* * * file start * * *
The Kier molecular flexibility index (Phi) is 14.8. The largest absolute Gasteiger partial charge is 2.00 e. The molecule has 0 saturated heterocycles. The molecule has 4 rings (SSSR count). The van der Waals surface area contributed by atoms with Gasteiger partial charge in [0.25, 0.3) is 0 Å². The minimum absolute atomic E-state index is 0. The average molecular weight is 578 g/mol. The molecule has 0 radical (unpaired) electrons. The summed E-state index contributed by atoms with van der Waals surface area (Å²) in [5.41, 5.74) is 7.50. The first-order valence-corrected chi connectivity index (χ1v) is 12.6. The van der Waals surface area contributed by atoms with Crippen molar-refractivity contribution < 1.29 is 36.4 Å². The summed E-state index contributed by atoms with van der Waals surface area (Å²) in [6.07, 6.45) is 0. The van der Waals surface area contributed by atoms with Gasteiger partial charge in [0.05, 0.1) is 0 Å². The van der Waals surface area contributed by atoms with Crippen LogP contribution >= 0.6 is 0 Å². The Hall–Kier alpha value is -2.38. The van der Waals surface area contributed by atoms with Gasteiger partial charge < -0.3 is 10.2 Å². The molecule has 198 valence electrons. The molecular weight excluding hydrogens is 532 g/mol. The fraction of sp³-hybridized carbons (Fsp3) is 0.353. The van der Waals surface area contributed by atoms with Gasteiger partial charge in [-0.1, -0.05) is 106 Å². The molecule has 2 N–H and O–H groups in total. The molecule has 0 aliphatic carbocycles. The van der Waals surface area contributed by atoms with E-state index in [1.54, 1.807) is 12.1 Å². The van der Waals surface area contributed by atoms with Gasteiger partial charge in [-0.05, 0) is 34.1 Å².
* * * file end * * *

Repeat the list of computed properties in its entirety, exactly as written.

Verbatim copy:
The Kier molecular flexibility index (Phi) is 14.8. The largest absolute Gasteiger partial charge is 2.00 e. The molecule has 0 saturated heterocycles. The molecule has 4 rings (SSSR count). The van der Waals surface area contributed by atoms with Gasteiger partial charge in [0.25, 0.3) is 0 Å². The minimum absolute atomic E-state index is 0. The average molecular weight is 578 g/mol. The molecule has 0 radical (unpaired) electrons. The summed E-state index contributed by atoms with van der Waals surface area (Å²) in [5.41, 5.74) is 7.50. The first-order valence-corrected chi connectivity index (χ1v) is 12.6. The van der Waals surface area contributed by atoms with Crippen molar-refractivity contribution < 1.29 is 36.4 Å². The summed E-state index contributed by atoms with van der Waals surface area (Å²) in [6.07, 6.45) is 0. The van der Waals surface area contributed by atoms with Gasteiger partial charge in [0.05, 0.1) is 0 Å². The van der Waals surface area contributed by atoms with Crippen LogP contribution >= 0.6 is 0 Å². The Hall–Kier alpha value is -2.38. The van der Waals surface area contributed by atoms with Gasteiger partial charge < -0.3 is 10.2 Å². The molecule has 198 valence electrons. The molecular weight excluding hydrogens is 532 g/mol. The fraction of sp³-hybridized carbons (Fsp3) is 0.353. The van der Waals surface area contributed by atoms with Gasteiger partial charge in [-0.1, -0.05) is 106 Å². The molecule has 2 N–H and O–H groups in total. The molecule has 0 aliphatic carbocycles. The van der Waals surface area contributed by atoms with E-state index in [1.54, 1.807) is 12.1 Å². The van der Waals surface area contributed by atoms with Gasteiger partial charge in [-0.05, 0) is 34.1 Å².